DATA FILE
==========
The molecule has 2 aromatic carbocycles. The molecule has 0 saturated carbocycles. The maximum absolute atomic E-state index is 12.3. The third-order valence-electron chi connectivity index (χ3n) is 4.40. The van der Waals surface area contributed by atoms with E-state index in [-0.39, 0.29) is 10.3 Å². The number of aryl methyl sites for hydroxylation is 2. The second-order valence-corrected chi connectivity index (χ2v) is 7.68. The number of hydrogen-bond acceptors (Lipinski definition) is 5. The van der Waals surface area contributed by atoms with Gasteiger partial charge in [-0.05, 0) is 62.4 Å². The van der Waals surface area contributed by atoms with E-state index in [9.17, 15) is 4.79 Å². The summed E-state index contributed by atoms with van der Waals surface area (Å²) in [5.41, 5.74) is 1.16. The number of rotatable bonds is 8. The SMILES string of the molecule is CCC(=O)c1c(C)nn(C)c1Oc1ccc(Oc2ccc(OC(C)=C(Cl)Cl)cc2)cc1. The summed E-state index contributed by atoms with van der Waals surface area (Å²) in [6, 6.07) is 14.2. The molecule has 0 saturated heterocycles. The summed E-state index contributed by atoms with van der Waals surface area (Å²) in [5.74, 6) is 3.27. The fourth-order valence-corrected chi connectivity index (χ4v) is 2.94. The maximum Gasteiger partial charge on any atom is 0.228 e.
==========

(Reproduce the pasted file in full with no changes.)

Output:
The molecule has 2 aromatic carbocycles. The molecule has 0 saturated carbocycles. The maximum absolute atomic E-state index is 12.3. The third-order valence-electron chi connectivity index (χ3n) is 4.40. The van der Waals surface area contributed by atoms with E-state index in [-0.39, 0.29) is 10.3 Å². The number of aryl methyl sites for hydroxylation is 2. The second-order valence-corrected chi connectivity index (χ2v) is 7.68. The number of hydrogen-bond acceptors (Lipinski definition) is 5. The van der Waals surface area contributed by atoms with Gasteiger partial charge in [-0.05, 0) is 62.4 Å². The van der Waals surface area contributed by atoms with E-state index in [9.17, 15) is 4.79 Å². The summed E-state index contributed by atoms with van der Waals surface area (Å²) in [5.41, 5.74) is 1.16. The number of rotatable bonds is 8. The SMILES string of the molecule is CCC(=O)c1c(C)nn(C)c1Oc1ccc(Oc2ccc(OC(C)=C(Cl)Cl)cc2)cc1. The summed E-state index contributed by atoms with van der Waals surface area (Å²) in [6, 6.07) is 14.2. The molecule has 0 saturated heterocycles. The summed E-state index contributed by atoms with van der Waals surface area (Å²) in [5.74, 6) is 3.27. The fourth-order valence-corrected chi connectivity index (χ4v) is 2.94. The maximum Gasteiger partial charge on any atom is 0.228 e.